Square (NYSE:) stock has been a multi-year juggernaut. However, it hasn’t fared all that well over the past 12 months. SQ stock is actually down 27% in the past year. That badly lags the S&P 500, which is up 3% in the same time.
While Square stock is up 13% year-to-date, it also lags the S&P 500’s gain of almost 19%. That’s a bit frustrating for shareholders, although those that have been holding SQ stock for a few years surely don’t have much to complain about. The stock still boast three-year gains of more than 425%.
Still, it leaves many wondering what’s next for this stock.
Square Stock to $100?
On September 3rd, analysts at SunTrust Robinson Humphrey upgraded Square stock to buy from hold and assigned an $80 price target. At the time, it represented about 30% upside. The call came on the same day that analysts at Atlantic Equities hit SQ stock with a sell-equivalent rating and $55 price target, implying about 8% downside.
Just given those two perspectives — shares at ~$60 with price targets for $55 and $80 — it seems like a reasonable risk/reward. But then on September 6th came a strong call. KeyBanc analyst Josh Beck rated Square stock with an overweight rating. More notably though, he assigned a $100 price target to SQ stock, implying more than 60% upside from current levels near $63.
Beck that, “Square’s Cash App is in a transition period as instant deposit mixes down and Cash Card adoption begins to scale.” Beck adds that, “he does not foresee any substantial regulatory obstacle and believe Cash App revenue could scale to $2B in the next three years and be worth $50 a share.”
Beck’s $100 price target is just shy of the stock’s all-time high up at $101.15. Can it get there?
Trading SQ Stock
SQ stock continues to bob along its 100-week moving average and the $60 level. $60 has been a significant level over the past two years, but has been of even more importance over the past few months. Should it fail as support, it also means the 200-week moving average failed as support.
This would be a notable development, and while $55 could buoy the name, even more downside could be possible. Specifically, $50 stands out rather notably. In 2017 it marked the high and almost a year later, it marked a significant low.
If it gets there again, it will no doubt draw in buyers who are looking for another strong, multi-month bounce. Investors may also notice short-term downtrend resistance (blue line) currently squeezing SQ stock lower.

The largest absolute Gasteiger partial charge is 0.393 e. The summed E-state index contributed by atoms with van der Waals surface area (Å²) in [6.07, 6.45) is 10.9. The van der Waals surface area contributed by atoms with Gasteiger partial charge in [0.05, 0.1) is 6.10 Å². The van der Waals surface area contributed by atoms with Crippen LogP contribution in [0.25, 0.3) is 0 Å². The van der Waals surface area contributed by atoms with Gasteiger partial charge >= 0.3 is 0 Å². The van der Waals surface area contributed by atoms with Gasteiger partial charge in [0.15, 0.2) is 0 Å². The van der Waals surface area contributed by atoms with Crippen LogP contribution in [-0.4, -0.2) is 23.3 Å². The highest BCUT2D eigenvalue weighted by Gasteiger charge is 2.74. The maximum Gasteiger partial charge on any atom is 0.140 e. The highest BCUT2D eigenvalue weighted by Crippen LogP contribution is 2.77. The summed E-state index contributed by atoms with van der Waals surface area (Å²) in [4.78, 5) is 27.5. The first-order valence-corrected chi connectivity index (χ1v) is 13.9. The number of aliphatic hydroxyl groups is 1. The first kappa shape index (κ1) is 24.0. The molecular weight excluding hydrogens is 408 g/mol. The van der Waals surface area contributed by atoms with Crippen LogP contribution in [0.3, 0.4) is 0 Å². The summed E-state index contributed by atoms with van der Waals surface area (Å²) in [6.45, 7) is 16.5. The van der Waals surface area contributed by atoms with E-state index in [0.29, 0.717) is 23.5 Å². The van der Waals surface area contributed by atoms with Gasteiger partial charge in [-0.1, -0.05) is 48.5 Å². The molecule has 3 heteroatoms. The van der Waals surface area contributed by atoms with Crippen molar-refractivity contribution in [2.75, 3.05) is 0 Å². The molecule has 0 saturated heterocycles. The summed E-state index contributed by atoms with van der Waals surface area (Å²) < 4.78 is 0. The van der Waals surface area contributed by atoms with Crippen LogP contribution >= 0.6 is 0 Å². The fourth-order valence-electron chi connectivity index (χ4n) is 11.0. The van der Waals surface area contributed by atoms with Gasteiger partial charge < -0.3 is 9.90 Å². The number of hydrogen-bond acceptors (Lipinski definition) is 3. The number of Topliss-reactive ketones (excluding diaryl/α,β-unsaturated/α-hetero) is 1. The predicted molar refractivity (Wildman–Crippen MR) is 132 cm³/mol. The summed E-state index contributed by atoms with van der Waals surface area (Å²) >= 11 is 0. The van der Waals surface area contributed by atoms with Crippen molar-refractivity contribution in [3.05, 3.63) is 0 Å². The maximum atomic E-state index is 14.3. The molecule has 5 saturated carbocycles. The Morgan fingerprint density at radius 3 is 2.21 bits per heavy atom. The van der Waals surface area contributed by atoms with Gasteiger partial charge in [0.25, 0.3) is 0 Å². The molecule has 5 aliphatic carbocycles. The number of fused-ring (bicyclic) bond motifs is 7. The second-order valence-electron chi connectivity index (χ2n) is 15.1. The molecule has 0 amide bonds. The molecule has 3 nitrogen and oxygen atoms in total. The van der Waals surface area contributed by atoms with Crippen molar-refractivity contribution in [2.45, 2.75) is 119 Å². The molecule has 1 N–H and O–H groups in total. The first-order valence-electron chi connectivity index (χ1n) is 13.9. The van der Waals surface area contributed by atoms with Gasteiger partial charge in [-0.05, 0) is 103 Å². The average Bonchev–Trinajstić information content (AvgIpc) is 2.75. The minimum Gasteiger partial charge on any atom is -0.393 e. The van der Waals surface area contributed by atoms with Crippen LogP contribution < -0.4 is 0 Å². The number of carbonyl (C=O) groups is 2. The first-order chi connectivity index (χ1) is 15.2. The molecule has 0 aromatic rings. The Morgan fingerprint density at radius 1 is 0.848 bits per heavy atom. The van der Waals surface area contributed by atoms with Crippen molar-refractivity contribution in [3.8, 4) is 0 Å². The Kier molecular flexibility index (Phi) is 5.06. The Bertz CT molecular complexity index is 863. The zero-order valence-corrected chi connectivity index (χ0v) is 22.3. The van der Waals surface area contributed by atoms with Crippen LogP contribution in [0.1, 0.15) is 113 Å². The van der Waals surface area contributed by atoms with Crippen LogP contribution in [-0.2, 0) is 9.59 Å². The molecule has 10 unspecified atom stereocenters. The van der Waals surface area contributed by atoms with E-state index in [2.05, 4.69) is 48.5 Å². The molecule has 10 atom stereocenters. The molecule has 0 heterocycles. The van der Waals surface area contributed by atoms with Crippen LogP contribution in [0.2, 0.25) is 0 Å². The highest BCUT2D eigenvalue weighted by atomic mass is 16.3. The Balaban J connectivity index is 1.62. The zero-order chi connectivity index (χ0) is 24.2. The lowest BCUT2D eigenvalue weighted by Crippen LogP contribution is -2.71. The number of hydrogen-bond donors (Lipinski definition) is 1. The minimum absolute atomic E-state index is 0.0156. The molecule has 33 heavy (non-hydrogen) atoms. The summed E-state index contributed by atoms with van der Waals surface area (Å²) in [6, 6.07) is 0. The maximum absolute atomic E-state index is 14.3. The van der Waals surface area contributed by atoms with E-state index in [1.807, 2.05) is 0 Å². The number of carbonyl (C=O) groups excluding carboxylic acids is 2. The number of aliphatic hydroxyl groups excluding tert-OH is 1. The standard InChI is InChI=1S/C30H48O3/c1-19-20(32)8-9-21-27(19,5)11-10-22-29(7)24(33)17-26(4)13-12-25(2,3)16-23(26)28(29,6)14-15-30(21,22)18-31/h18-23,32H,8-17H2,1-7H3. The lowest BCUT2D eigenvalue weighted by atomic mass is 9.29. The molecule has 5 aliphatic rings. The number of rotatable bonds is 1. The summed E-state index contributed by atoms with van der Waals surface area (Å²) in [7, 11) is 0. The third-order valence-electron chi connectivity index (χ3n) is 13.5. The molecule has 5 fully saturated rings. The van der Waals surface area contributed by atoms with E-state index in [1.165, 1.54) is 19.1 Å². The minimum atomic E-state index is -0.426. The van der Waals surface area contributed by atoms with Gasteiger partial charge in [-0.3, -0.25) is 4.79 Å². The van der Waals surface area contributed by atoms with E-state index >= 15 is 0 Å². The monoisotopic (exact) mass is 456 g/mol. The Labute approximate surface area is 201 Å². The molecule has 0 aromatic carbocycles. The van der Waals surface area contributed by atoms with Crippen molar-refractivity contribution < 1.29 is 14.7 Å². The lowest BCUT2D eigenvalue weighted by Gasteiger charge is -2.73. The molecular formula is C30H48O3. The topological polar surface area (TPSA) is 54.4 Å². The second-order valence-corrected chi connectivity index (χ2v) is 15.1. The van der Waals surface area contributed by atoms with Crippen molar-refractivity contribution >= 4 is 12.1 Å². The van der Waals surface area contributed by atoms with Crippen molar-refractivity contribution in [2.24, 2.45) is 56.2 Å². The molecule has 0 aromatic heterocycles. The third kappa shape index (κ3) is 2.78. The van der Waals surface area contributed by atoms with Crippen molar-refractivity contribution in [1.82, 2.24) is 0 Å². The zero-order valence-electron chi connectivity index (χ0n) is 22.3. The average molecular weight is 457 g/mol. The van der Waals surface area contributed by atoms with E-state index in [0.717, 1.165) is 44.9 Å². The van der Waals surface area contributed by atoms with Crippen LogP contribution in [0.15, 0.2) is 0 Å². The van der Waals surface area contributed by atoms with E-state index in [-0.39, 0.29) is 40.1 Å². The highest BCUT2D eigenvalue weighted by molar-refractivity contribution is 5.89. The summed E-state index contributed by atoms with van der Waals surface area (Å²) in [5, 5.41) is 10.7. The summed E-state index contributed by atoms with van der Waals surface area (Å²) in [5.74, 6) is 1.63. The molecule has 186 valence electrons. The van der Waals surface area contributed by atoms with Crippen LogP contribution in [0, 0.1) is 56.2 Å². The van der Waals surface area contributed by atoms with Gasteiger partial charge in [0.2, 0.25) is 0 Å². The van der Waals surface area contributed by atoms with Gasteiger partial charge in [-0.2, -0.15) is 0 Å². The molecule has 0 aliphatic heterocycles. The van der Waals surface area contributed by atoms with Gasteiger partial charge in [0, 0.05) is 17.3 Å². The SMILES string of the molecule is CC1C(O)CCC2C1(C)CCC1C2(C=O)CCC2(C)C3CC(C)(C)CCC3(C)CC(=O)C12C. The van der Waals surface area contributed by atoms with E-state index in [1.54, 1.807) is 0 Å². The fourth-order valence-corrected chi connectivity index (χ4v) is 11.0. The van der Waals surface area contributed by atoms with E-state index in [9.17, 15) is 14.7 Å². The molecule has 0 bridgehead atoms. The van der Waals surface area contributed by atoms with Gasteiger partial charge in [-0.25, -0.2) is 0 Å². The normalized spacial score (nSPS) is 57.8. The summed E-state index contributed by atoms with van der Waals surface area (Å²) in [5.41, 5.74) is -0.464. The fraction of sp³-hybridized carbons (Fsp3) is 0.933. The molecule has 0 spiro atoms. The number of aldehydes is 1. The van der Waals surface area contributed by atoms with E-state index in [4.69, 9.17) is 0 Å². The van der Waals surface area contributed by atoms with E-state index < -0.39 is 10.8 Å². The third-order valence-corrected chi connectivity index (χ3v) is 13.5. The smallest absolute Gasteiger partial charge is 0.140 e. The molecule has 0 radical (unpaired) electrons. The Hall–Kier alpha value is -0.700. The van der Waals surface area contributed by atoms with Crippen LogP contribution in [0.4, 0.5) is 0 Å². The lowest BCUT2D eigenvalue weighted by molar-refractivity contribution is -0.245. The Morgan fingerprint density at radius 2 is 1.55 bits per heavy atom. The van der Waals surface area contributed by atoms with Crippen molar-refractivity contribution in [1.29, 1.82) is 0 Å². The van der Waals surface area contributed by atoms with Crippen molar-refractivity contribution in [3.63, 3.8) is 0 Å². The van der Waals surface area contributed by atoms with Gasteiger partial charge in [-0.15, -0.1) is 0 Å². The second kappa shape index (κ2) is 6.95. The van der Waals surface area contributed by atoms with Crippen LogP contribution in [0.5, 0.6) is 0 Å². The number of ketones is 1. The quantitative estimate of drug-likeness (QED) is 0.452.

So what now?
To get some upside momentum, SQ stock need to . Climbing to $65 should do the trick, and could trigger a move up to $70. There it will find the 50-week moving average, as well as the 50-day and 200-day moving averages. Over that and SQ stock can start working on its climb to $78+.
Below $60 and I will be waiting to see where Square stock finds support. If it gets down to $50, it will be a worthwhile long from a risk/reward perspective.
Bottom Line on Square
So what’s the deal here with Square? We’re talking about a high-growth company that’s not seeing its stock price act in kind. Estimates still call for 43% revenue growth this year and another 34% growth in 2020. That goes alongside estimates for 64% earnings growth in 2019 and 44% growth next year.
At current prices, SQ stock trades at roughly 11.5 times this year’s revenue figure. For some perspective, PayPal (NASDAQ:) trades at ~7.3 times this year’s revenue estimates. However, expectations call for growth of “just” 15% this year and an acceleration to 18% in 2020. On the earnings front, estimates call for 30% growth in 2019, but just 12% growth next year.
In other words, Square stock is growing into its once super-lofty valuation. Not that it’s “cheap” necessarily, but compared to its valuation when it was at $100 a year ago, it’s much more palatable at today’s levels.
Will it get back to $100? Probably at some point. But let’s go one step at a time and use the technicals to help us time an entry. Watch for a break out over $65 or break down below $60.
Bret Kenwell is the manager and author of and is on Twitter @BretKenwell. As of this writing, Bret Kenwell did not hold a position in any of the aforementioned securities.
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The views and opinions expressed herein are the views and opinions of the author and do not necessarily reflect those of Nasdaq, Inc.